I think I already told you in my last letter that I also
wanted to start a large man's figure besides that woman
spinning. Enclosed you will now find a sketch of it. Perhaps
you remember two studies of the same nook, which I already had
in the studio when you were here.
I have read Les Maitres d'Autrefois [The Masters of the
Past] by Fromentin with great pleasure.
Well, it is the same with figure painting as it is with
landscape. I mean Israëls paints a white wall quite
differently from Regnault or Fortuny.
And consequently, the figure stands out quite differently
But for my part, I find Israëls, for instance, so
enormously great that I am little curious about or desirous for
other or newer things.
Fromentin says of Ruysdael that at present they are much
further advanced in technique than he was, also much more
advanced than Cabat, who sometimes greatly resembles Ruysdael
in his stately simplicity, for instance in the picture at the
But has what Ruysdael, what Cabat, said become untrue or
superfluous for that reason? No, it's the same with
Israëls, with De Groux too (De Groux was very simple).
But if one says what one has to say clearly,
strictly speaking, isn't that enough? And it may become more
pleasant to hear if it is said with more charm, something I do
not disdain, yet it does not add very much to the beauty of
what is true, because truth has a beauty of its own.
The measurements of the foregoing sketch are about 105 x 95
cm., and that of the little woman spinning, 100 X 75. They are
painted in a tone of bistre and bitumen, which, in my opinion,
are well suited to expressing the warm chiaroscuro of a
close, dusty interior. Artz would certainly find it too
But at the same time they require some effort in learning to
use them, for they must be used differently from the ordinary
colours, and I think it quite possible that many are
discouraged by the experiments one must make first and which,
of course, do not succeed on the very first day one begins to
use them. It is now just about a year ago that I began
to use them, chiefly for interiors; at first I was awfully
disappointed in them, but I could not forget the beautiful
things I had seen made with them.
You have better opportunities than I to hear about art
books. If you come across good books, such as that book of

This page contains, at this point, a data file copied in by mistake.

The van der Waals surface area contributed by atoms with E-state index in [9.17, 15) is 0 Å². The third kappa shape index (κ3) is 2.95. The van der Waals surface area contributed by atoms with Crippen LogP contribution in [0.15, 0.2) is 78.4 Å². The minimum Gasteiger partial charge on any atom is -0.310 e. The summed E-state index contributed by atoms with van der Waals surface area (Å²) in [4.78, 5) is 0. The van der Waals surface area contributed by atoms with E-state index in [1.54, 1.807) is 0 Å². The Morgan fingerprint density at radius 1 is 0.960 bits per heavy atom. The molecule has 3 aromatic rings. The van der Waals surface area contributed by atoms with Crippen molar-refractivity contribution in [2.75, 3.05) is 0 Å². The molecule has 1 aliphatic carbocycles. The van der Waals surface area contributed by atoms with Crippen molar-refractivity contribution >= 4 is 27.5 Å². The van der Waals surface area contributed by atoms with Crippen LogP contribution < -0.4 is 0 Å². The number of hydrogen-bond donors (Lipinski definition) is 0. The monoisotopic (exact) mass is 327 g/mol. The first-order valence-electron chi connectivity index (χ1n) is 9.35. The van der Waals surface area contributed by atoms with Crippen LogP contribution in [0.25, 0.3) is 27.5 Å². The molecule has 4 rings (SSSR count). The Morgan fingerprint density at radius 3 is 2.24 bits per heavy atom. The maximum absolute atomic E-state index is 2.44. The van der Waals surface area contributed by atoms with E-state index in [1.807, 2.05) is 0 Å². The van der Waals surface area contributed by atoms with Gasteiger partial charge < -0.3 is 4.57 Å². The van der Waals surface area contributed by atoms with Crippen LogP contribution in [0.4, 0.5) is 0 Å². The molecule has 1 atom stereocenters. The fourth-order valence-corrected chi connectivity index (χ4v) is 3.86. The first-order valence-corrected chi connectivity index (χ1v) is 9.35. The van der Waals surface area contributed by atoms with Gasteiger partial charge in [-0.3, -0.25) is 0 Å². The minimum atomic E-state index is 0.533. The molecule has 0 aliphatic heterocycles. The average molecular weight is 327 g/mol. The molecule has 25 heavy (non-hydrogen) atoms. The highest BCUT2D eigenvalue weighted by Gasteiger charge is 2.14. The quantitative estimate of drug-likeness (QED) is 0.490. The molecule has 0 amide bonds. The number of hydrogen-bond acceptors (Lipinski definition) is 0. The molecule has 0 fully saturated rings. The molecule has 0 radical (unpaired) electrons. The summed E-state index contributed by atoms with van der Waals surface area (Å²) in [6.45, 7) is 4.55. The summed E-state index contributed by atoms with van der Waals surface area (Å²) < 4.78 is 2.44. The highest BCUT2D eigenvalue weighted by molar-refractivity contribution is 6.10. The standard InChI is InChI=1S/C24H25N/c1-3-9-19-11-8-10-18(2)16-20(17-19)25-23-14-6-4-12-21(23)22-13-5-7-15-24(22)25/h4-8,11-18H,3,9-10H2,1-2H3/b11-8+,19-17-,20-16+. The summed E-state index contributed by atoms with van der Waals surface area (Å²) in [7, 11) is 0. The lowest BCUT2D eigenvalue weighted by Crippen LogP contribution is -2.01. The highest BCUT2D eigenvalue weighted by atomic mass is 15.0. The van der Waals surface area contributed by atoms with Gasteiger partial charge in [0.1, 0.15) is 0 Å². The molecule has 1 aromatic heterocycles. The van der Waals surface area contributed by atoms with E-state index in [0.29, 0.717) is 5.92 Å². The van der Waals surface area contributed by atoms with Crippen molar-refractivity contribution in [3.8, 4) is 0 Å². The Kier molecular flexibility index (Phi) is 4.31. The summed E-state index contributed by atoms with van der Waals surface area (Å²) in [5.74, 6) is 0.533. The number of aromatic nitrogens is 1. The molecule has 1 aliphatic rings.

Fromentin's on the Dutch painters, for instance, or if you
remember any, don't forget I should be very glad if you
bought some - provided they treat technical matters -
and if you deducted the money from my usual allowance. I
certainly intend to study theory seriously, I do not think it
at all useless, and I believe that what one feels by instinct
or by intuition often becomes definite and clear if one is
guided in one's efforts by some really practical words.
Even if there might be just one or very few
things of that kind in a book, it is sometimes worth while not
only to read it but even to buy it, particularly now.
And then in the time of Thoré and Blanc there were
people who wrote things which, alas, are already being
forgotten. To give you an example.
Do you know what “un ton entier” and “un
ton rompu” is? Of course you can see it in a
picture, but can you also explain what you see? What is meant
by rompre? Such things one ought to know theoretically
also, either practically as painter, or in discussing colour as
Most people give it whatever meaning they like, and
yet these words, for instance have a very definite
The same thing which I applied in the woman spinning
and the old man spooling yarn, I hope, or rather I shall try,
to do much better later on.
But in these two studies from life I have been a little
more myself than I succeeded in being in most of the other
studies - except perhaps in some of my drawings.
With regard to black - accidentally I did not use it
in these studies, as I needed, among other things, some
stronger effects than black; and indigo with terra sienna,
Prussian blue with burnt sienna, really give much deeper tones
than pure black itself. When I hear people say “there is
no black in nature,” I sometimes think, There is no real
black in colours either.
Well, goodbye, do write soon if you have anything to tell
It sometimes surprises me that you do not feel as
much for Jules Dupré as I should like you to do.
I am firmly convinced that, if I again saw what I saw of his
work in the past, far from thinking it less beautiful, I should
think it even more beautiful than I always instinctively
did. Dupré is perhaps even more of a colourist
than Corot and Daubigny, though these two are that too, and
Daubigny especially is very daring in this colour. But
in Dupré's colour there is something of a splendid
symphony, complete, studied, manly. I imagine Beethoven
must be something like that…
That symphony is enormously calculated, and yet
simple, and infinitely deep as nature itself. That is what I
think of Dupré.
Well, goodbye, with a handshake,
Yours sincerely, Vincent
[Sketch “Old Man Reeling Yarn” JH 498, enclosed
At this time, Vincent was 31 year old
Vincent van Gogh. Letter to Theo van Gogh. Written early June 1884 in Nuenen. Translated by Mrs. Johanna van Gogh-Bonger, edited by Robert Harrison, number 371.
This letter may be freely used, in accordance with the terms of this site.